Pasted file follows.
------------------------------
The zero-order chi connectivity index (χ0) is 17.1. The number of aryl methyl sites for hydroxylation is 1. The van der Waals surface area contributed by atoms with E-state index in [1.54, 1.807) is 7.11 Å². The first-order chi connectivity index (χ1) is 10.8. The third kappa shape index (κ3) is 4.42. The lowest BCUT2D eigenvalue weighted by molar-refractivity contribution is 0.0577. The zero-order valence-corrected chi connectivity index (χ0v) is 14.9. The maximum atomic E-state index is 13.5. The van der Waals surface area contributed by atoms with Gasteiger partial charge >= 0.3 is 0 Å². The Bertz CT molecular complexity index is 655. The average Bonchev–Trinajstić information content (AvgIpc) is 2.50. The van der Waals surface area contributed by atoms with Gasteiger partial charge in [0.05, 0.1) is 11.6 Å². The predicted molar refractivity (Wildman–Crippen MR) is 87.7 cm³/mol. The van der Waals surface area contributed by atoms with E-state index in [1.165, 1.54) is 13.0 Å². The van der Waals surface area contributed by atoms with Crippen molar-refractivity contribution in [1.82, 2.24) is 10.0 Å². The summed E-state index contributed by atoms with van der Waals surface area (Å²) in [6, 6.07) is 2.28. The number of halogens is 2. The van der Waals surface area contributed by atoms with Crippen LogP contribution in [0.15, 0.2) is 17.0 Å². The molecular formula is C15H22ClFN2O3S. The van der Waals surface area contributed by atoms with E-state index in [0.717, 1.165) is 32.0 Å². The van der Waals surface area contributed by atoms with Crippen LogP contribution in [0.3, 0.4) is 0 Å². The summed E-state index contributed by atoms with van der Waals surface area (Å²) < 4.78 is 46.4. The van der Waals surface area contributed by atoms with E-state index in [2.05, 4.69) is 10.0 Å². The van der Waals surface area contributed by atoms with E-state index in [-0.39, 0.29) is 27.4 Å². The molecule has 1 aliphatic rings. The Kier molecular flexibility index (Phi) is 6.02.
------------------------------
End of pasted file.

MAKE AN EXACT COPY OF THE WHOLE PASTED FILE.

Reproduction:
The zero-order chi connectivity index (χ0) is 17.1. The number of aryl methyl sites for hydroxylation is 1. The van der Waals surface area contributed by atoms with E-state index in [1.54, 1.807) is 7.11 Å². The first-order chi connectivity index (χ1) is 10.8. The third kappa shape index (κ3) is 4.42. The lowest BCUT2D eigenvalue weighted by molar-refractivity contribution is 0.0577. The zero-order valence-corrected chi connectivity index (χ0v) is 14.9. The maximum atomic E-state index is 13.5. The van der Waals surface area contributed by atoms with Gasteiger partial charge >= 0.3 is 0 Å². The Bertz CT molecular complexity index is 655. The average Bonchev–Trinajstić information content (AvgIpc) is 2.50. The van der Waals surface area contributed by atoms with Gasteiger partial charge in [0.05, 0.1) is 11.6 Å². The predicted molar refractivity (Wildman–Crippen MR) is 87.7 cm³/mol. The van der Waals surface area contributed by atoms with E-state index in [1.165, 1.54) is 13.0 Å². The van der Waals surface area contributed by atoms with Crippen molar-refractivity contribution in [1.82, 2.24) is 10.0 Å². The summed E-state index contributed by atoms with van der Waals surface area (Å²) in [6, 6.07) is 2.28. The number of halogens is 2. The van der Waals surface area contributed by atoms with Crippen LogP contribution in [0.15, 0.2) is 17.0 Å². The molecular formula is C15H22ClFN2O3S. The van der Waals surface area contributed by atoms with E-state index in [0.717, 1.165) is 32.0 Å². The van der Waals surface area contributed by atoms with Crippen LogP contribution in [0.3, 0.4) is 0 Å². The summed E-state index contributed by atoms with van der Waals surface area (Å²) < 4.78 is 46.4. The van der Waals surface area contributed by atoms with E-state index in [2.05, 4.69) is 10.0 Å². The van der Waals surface area contributed by atoms with E-state index in [-0.39, 0.29) is 27.4 Å². The molecule has 1 aliphatic rings. The Kier molecular flexibility index (Phi) is 6.02.